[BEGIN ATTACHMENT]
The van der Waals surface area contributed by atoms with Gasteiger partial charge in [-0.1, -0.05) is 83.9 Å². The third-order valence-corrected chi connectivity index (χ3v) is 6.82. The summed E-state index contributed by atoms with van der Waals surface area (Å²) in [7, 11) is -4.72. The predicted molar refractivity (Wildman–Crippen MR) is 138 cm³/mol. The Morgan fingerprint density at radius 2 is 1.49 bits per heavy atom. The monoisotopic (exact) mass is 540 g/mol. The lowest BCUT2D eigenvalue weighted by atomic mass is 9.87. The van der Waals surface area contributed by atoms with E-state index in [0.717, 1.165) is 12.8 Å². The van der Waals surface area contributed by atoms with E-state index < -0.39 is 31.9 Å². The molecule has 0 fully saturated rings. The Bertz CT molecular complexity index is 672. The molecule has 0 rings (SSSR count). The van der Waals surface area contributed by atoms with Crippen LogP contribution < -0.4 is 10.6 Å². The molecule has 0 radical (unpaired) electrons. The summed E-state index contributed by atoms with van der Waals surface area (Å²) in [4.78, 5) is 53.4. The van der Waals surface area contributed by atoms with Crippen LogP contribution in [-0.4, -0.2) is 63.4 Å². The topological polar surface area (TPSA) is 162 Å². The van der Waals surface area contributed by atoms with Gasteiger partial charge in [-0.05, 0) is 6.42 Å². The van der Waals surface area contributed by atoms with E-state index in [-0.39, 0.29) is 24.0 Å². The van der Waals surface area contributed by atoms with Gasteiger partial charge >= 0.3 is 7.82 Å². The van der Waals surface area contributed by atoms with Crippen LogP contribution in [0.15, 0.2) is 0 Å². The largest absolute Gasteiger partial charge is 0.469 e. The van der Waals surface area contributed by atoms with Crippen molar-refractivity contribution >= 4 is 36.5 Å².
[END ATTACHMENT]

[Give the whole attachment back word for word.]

The van der Waals surface area contributed by atoms with Gasteiger partial charge in [-0.1, -0.05) is 83.9 Å². The third-order valence-corrected chi connectivity index (χ3v) is 6.82. The summed E-state index contributed by atoms with van der Waals surface area (Å²) in [7, 11) is -4.72. The predicted molar refractivity (Wildman–Crippen MR) is 138 cm³/mol. The Morgan fingerprint density at radius 2 is 1.49 bits per heavy atom. The monoisotopic (exact) mass is 540 g/mol. The lowest BCUT2D eigenvalue weighted by atomic mass is 9.87. The van der Waals surface area contributed by atoms with E-state index in [0.717, 1.165) is 12.8 Å². The van der Waals surface area contributed by atoms with E-state index < -0.39 is 31.9 Å². The molecule has 0 fully saturated rings. The Bertz CT molecular complexity index is 672. The molecule has 0 rings (SSSR count). The van der Waals surface area contributed by atoms with Crippen LogP contribution < -0.4 is 10.6 Å². The molecule has 0 radical (unpaired) electrons. The summed E-state index contributed by atoms with van der Waals surface area (Å²) in [4.78, 5) is 53.4. The van der Waals surface area contributed by atoms with Crippen LogP contribution in [-0.4, -0.2) is 63.4 Å². The topological polar surface area (TPSA) is 162 Å². The van der Waals surface area contributed by atoms with Gasteiger partial charge in [-0.05, 0) is 6.42 Å². The van der Waals surface area contributed by atoms with E-state index in [-0.39, 0.29) is 24.0 Å². The van der Waals surface area contributed by atoms with Gasteiger partial charge >= 0.3 is 7.82 Å². The van der Waals surface area contributed by atoms with Crippen LogP contribution in [0.15, 0.2) is 0 Å². The largest absolute Gasteiger partial charge is 0.469 e. The van der Waals surface area contributed by atoms with Crippen molar-refractivity contribution >= 4 is 36.5 Å².